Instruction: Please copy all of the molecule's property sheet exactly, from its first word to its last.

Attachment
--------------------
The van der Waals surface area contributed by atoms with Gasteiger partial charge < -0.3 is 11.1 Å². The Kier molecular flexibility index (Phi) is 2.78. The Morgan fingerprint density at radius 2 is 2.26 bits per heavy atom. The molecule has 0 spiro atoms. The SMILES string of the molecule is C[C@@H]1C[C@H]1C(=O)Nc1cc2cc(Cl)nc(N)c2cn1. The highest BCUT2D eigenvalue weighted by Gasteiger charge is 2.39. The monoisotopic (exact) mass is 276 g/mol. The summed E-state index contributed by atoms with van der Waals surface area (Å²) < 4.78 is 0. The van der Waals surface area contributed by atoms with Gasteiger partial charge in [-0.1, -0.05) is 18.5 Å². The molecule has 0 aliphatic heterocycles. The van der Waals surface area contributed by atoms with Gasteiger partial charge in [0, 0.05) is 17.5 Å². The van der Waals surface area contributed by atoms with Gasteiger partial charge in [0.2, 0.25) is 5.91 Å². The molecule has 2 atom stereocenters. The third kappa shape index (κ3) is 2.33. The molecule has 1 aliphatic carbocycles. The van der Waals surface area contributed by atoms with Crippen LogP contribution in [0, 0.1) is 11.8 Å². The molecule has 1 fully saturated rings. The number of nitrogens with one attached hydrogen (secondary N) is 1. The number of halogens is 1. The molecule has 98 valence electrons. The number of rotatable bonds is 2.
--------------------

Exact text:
The van der Waals surface area contributed by atoms with Gasteiger partial charge < -0.3 is 11.1 Å². The Kier molecular flexibility index (Phi) is 2.78. The Morgan fingerprint density at radius 2 is 2.26 bits per heavy atom. The molecule has 0 spiro atoms. The SMILES string of the molecule is C[C@@H]1C[C@H]1C(=O)Nc1cc2cc(Cl)nc(N)c2cn1. The highest BCUT2D eigenvalue weighted by Gasteiger charge is 2.39. The monoisotopic (exact) mass is 276 g/mol. The summed E-state index contributed by atoms with van der Waals surface area (Å²) < 4.78 is 0. The van der Waals surface area contributed by atoms with Gasteiger partial charge in [-0.1, -0.05) is 18.5 Å². The molecule has 0 aliphatic heterocycles. The van der Waals surface area contributed by atoms with Gasteiger partial charge in [0, 0.05) is 17.5 Å². The van der Waals surface area contributed by atoms with Gasteiger partial charge in [0.2, 0.25) is 5.91 Å². The molecule has 2 atom stereocenters. The third kappa shape index (κ3) is 2.33. The molecule has 1 aliphatic carbocycles. The van der Waals surface area contributed by atoms with Crippen LogP contribution in [0, 0.1) is 11.8 Å². The molecule has 1 fully saturated rings. The number of nitrogens with one attached hydrogen (secondary N) is 1. The number of halogens is 1. The molecule has 98 valence electrons. The number of rotatable bonds is 2.